This is not the first time Dichiara has been involved in caring for an older relative. She helped her own mother care for her grandmother until she passed away in 2001. “It was exceedingly stressful on both of us, and I wasn’t even the primary caregiver,” she recalled.

Family struggles

Having to take care of both your children and your parents or in-laws brings its own set of struggles. Minerley said living in such close proximity with her daughters makes it sometimes difficult to avoid arguments.

Vicinanza said being a caregiver to an elderly relative has taken a toll on her husband, because the dementia has changed her father-in law's personality so drastically. “My husband has taken this so hard,” she said. “He misses his father dearly.”

Jennifer Chung, parenting expert, CEO, and cofounder of Kinsights, said one of the most common problems that the sandwich generation faces is the struggle with consistency that comes when extended family members live together.

Evoultion of parenting

“One grandparent might be lenient about table manners when this is something that really matters to you,” she said. “And maybe an aunt or uncle doesn’t think your kids should watch any TV, when you’ve already decided that 30 minutes a day is fine.” Chung suggested that everyone involved communicate their wishes clearly to avoid any such conflicts.

Lessons learned

Minerley said she’s learned that it’s important to be patient with yourself. Juggling caring for so many people is hard work, and it’s important to give yourself some space as well. She tries to make Saturday the day she spends alone with her husband to recharge.

Meanwhile Minerley’s mother says that watching after her grandson during the day while her daughter is at work is its own reward:“He makes me feel like I’m 30 again.”

This benefit is one of the most positive aspects about the sandwich generation, according to Chung. She said that children who grow up with a close relationship with their grandparents get a sense of personal history and context from hearing family stories told firsthand.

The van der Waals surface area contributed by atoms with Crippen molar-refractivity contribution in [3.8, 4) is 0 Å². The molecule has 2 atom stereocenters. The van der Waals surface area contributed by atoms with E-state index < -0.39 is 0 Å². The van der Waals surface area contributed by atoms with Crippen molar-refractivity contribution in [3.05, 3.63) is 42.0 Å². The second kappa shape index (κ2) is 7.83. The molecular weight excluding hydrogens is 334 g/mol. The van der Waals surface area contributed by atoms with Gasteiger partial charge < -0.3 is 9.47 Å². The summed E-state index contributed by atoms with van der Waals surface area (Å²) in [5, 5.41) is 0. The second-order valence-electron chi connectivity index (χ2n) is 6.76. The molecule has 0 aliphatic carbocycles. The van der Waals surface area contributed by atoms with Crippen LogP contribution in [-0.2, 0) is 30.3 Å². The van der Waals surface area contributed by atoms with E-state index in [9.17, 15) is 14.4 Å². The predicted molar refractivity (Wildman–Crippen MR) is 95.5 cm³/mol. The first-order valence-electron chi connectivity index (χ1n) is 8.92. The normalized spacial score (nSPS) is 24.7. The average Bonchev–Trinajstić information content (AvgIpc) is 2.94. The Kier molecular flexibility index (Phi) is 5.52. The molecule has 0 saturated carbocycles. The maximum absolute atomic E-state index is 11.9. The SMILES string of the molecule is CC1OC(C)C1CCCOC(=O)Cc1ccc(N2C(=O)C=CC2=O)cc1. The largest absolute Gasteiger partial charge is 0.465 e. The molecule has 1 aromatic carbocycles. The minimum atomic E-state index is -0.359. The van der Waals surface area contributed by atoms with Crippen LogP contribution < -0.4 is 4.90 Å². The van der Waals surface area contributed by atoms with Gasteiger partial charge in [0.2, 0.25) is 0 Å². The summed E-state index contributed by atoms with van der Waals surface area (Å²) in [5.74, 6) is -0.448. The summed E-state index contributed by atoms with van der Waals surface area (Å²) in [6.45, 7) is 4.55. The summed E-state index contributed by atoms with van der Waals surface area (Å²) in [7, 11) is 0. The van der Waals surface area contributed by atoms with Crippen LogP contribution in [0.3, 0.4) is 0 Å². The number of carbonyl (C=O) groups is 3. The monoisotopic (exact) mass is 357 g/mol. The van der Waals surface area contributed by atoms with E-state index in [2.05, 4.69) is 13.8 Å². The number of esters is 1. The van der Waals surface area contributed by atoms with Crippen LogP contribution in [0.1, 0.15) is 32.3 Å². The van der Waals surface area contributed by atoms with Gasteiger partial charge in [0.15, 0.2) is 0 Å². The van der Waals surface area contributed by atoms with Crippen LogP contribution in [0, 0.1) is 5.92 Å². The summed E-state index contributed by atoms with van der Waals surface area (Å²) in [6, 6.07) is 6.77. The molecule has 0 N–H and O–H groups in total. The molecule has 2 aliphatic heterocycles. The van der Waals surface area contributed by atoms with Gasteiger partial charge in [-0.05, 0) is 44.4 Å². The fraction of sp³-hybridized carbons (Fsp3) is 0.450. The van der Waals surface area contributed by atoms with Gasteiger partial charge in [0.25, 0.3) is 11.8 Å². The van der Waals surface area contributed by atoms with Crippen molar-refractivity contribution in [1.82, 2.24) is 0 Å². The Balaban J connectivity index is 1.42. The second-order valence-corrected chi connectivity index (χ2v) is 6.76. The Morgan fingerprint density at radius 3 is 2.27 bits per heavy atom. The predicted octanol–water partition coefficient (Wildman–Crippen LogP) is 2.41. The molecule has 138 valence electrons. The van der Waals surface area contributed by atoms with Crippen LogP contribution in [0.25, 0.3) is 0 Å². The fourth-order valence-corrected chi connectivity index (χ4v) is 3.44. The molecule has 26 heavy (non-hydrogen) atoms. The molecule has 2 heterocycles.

“It’s great for children to have other trusted adults to serve as a sounding board,” she said. “You may find that your children share things with others — challenges with friendships, school, or siblings — that they just wouldn’t share with you.”

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Seeking help

Even with these benefits, it is important to know when to reach out or to say enough is enough.  “You have to be willing to accept when it’s time to move on to a higher level of care than you may be able to offer at home,” said Dichiara.

Vicinanza echoes this sentiment, and points out that there are resources that can help.

“Make sure you check your local resources (like the local Alzheimer’s association),” she said. “They can help with visiting nurse services and put you in touch with local support groups.” Vicinanza also says one of the biggest lessons she’s taken away from this experience is to prepare for your future.

“My father-in-law had an up to date will, appointed my husband power of attorney and medical proxy long before he was sick,” she said. “He also paid into long term care insurance, which has been a godsend.”

Dawn Green is a freelance writer who lives with her family in Saugerties.